private bool IsQueryValid(string iQuery)
      {
         QueryError = String.Empty;
         if (String.IsNullOrEmpty(iQuery))
            return true;

         try
         {
            _queryTest.Where(iQuery);
            return true;
         }
         catch (ParseException ex)
         {
            QueryError = ex.Message;
            _errorPos = ex.Position;
            return false;
         }
      }

      // Paginates the query results.
      private List<MovieRecord> Paginate(IEnumerable<MovieRecord> iQueryResults)
      {
         //...removed for brevity...
      }

      // Auto-completes a query expression in response to user typing the first letter of
      // a known model property or a LINQ method at the end of the expression.
      private void AutoComplete(ref string iQuery)
      {
         //...removed for brevity...
      }
   }

This is an abstraction of the view. It inherits from BaseVM class from the dotNetify library, which I discussed in the mentioned CodeProject tip. It essentially abstracts out the communication nitty gritty between the view model on the server-side and the view on the client-side as an MVVM pattern. When you set a value to the view model property, you can be sure that the value will be sent out to the bound view element on the browser, and the input made on the browser gets sent back and updated to the view model property.

There is the Query property that is bound to the text box to capture your query string as you type, and also send out the auto-completed keyword back to the browser, courtesy of 2-way binding.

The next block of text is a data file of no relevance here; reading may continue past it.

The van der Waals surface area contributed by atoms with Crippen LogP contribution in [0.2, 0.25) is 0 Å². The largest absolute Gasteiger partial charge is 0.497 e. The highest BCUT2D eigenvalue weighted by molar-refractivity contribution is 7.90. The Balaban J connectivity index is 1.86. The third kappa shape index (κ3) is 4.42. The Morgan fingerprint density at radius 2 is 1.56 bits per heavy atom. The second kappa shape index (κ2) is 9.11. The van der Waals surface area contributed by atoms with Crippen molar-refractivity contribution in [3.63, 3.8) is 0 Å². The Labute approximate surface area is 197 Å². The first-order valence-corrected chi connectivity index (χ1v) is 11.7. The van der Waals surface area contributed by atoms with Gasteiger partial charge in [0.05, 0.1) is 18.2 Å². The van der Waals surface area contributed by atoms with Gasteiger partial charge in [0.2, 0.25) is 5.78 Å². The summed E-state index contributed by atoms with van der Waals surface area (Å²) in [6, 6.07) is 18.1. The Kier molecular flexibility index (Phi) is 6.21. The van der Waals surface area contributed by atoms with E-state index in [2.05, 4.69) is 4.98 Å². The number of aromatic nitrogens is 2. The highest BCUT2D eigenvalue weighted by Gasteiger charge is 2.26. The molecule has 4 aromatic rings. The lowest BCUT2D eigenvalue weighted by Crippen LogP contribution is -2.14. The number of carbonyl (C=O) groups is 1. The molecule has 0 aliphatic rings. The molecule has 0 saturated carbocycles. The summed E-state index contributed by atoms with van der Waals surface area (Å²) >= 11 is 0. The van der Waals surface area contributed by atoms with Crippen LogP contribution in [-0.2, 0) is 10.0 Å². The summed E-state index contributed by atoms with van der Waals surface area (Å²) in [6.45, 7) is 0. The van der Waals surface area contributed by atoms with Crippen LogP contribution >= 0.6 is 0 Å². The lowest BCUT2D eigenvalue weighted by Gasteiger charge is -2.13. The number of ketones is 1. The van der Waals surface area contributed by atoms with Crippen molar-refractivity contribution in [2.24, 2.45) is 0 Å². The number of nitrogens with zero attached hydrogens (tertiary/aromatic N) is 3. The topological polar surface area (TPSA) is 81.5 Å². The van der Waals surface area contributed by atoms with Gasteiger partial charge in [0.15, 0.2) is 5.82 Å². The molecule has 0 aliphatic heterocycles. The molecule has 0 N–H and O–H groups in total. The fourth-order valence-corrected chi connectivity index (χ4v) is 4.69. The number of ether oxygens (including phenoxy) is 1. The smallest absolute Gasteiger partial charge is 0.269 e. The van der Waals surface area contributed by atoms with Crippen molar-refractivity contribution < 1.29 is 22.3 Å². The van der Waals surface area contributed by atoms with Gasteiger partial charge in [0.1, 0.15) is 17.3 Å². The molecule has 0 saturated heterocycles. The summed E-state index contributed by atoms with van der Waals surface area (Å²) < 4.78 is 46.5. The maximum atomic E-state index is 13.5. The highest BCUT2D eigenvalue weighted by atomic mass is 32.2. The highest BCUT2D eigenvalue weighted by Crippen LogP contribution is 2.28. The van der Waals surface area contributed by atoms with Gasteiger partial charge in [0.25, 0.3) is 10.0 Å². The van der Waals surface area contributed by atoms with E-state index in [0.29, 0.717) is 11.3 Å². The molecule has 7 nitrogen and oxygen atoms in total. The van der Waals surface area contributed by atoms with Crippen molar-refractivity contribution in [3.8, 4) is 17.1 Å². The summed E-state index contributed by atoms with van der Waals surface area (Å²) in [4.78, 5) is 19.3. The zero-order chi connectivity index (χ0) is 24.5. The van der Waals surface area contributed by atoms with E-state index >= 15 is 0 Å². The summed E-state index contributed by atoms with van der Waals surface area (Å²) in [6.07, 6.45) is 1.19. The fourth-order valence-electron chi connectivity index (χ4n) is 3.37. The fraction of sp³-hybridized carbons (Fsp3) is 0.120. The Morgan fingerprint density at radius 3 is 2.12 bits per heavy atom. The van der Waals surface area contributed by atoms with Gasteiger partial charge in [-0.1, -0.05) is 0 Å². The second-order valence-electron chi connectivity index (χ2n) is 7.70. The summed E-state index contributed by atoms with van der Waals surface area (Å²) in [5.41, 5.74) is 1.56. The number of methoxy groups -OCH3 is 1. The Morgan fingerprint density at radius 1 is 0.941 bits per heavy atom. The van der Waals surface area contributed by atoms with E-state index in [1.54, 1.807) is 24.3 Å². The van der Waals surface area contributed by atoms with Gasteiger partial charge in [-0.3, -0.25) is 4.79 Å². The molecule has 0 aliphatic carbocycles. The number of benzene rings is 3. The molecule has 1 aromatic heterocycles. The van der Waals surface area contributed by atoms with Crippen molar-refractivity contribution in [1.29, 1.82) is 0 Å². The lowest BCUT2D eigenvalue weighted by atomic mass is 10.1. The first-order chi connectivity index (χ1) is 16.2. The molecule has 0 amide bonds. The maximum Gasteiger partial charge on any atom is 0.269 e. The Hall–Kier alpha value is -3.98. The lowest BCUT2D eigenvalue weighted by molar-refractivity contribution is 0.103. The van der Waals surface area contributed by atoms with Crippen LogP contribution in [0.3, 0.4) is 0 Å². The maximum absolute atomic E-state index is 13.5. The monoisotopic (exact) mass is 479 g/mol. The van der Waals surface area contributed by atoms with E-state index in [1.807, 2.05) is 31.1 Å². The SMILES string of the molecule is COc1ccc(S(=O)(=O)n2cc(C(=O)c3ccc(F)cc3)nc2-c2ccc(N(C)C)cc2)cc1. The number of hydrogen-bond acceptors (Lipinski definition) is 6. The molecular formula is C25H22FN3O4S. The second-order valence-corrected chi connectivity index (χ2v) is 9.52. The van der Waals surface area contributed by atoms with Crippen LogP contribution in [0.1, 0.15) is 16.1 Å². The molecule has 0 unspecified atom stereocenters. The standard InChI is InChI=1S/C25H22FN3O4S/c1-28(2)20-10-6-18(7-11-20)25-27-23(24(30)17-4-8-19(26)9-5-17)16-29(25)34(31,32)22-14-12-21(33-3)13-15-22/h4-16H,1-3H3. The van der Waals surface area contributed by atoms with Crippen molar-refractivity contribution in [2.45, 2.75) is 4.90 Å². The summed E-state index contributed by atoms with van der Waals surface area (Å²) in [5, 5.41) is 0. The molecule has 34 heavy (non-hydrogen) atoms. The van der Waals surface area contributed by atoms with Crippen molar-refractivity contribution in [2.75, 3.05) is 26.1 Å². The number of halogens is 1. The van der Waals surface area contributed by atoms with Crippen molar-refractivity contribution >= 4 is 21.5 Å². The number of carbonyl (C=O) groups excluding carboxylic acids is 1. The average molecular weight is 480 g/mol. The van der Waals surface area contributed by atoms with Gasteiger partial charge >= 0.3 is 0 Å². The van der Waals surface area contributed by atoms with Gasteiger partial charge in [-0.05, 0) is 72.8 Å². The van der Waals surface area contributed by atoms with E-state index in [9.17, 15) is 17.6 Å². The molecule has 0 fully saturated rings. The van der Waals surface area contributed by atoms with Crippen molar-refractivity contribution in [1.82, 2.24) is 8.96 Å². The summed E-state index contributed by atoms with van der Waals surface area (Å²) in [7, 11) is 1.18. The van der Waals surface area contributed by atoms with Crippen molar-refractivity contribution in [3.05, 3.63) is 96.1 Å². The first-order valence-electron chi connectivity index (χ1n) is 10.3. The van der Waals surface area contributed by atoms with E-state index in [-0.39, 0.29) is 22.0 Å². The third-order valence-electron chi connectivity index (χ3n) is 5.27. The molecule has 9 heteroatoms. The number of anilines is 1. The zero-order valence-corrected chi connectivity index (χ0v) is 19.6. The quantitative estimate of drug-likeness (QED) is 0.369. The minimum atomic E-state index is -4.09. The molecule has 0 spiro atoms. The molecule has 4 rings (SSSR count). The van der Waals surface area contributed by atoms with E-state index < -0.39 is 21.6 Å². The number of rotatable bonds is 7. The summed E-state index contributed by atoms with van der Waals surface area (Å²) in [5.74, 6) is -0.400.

As the query gets typed, it gets evaluated in real-time by the System.Linq.Dynamic library in the IsQueryValid method, and either it throws an exception whose error message gets sent to the browser through QueryError property, or the process flow continues to raising the changed event on the Movies property.

The Movies property accessor applies the query string on the Movies list (our model) and returns the filtered list to the browser.

The results are paginated and there are other view model properties that deal with pagination links, but the details for this and the crude auto-complete function I consider out of scope for this CodeProject tip.

View

<html>
<head>
   <link href="/Content/bootstrap.min.css" rel="stylesheet">
   <script src="/Scripts/require.js" data-main="/Scripts/app"></script>
</head>
<body class="container">
   <h2>AFI's 100 Greatest American Films of All Time</h2>
   <div data-vm="AFITop100VM">
      <div class="well">

         <!-- Query input box -->
         <div class="input-group">
            <span class="input-group-addon">Search:</span>
            <input class="form-control" 

            type="text" data-bind="textInput: Query" />
         </div>

         <!-- Parse exception error box -->
         <div class="label label-danger pull-right" 

         data-bind="text: QueryError"></div>
      </div>

      <!-- Movies list -->
      <table class="table table-hover table-striped panel-primary">
         <thead>
            <tr>
               <th>Rank</th>
               <th>Movie</th>
               <th>Year</th>
               <th>Cast</th>
               <th>Director</th>